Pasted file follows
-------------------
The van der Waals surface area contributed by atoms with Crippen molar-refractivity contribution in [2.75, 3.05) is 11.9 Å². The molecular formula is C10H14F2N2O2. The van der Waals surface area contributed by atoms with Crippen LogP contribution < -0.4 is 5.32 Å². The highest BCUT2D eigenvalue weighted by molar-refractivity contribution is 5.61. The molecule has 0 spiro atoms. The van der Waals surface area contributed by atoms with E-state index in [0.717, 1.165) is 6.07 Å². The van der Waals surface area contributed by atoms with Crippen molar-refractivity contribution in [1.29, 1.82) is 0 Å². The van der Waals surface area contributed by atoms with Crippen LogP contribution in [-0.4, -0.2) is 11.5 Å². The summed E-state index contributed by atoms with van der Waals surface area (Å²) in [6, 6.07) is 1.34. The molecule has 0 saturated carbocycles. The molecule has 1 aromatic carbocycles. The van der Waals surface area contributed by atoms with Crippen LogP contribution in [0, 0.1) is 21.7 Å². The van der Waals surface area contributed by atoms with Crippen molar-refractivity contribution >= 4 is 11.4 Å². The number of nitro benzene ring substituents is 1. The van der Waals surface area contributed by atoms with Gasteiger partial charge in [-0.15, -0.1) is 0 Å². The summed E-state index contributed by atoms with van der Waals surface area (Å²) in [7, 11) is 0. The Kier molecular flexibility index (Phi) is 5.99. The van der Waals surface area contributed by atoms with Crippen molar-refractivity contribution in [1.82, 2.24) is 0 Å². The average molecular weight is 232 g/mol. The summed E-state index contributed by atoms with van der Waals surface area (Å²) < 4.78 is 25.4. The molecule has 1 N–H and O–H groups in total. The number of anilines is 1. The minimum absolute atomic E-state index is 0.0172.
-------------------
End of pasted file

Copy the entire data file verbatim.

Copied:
The van der Waals surface area contributed by atoms with Crippen molar-refractivity contribution in [2.75, 3.05) is 11.9 Å². The molecular formula is C10H14F2N2O2. The van der Waals surface area contributed by atoms with Crippen LogP contribution < -0.4 is 5.32 Å². The highest BCUT2D eigenvalue weighted by molar-refractivity contribution is 5.61. The molecule has 0 spiro atoms. The van der Waals surface area contributed by atoms with E-state index in [0.717, 1.165) is 6.07 Å². The van der Waals surface area contributed by atoms with Crippen molar-refractivity contribution in [1.29, 1.82) is 0 Å². The van der Waals surface area contributed by atoms with Crippen LogP contribution in [-0.4, -0.2) is 11.5 Å². The summed E-state index contributed by atoms with van der Waals surface area (Å²) in [6, 6.07) is 1.34. The molecule has 0 saturated carbocycles. The molecule has 1 aromatic carbocycles. The van der Waals surface area contributed by atoms with Crippen LogP contribution in [0, 0.1) is 21.7 Å². The van der Waals surface area contributed by atoms with Crippen molar-refractivity contribution >= 4 is 11.4 Å². The number of nitro benzene ring substituents is 1. The van der Waals surface area contributed by atoms with Gasteiger partial charge in [-0.15, -0.1) is 0 Å². The summed E-state index contributed by atoms with van der Waals surface area (Å²) in [7, 11) is 0. The Kier molecular flexibility index (Phi) is 5.99. The van der Waals surface area contributed by atoms with Crippen molar-refractivity contribution in [1.82, 2.24) is 0 Å². The average molecular weight is 232 g/mol. The summed E-state index contributed by atoms with van der Waals surface area (Å²) < 4.78 is 25.4. The molecule has 1 N–H and O–H groups in total. The number of anilines is 1. The minimum absolute atomic E-state index is 0.0172.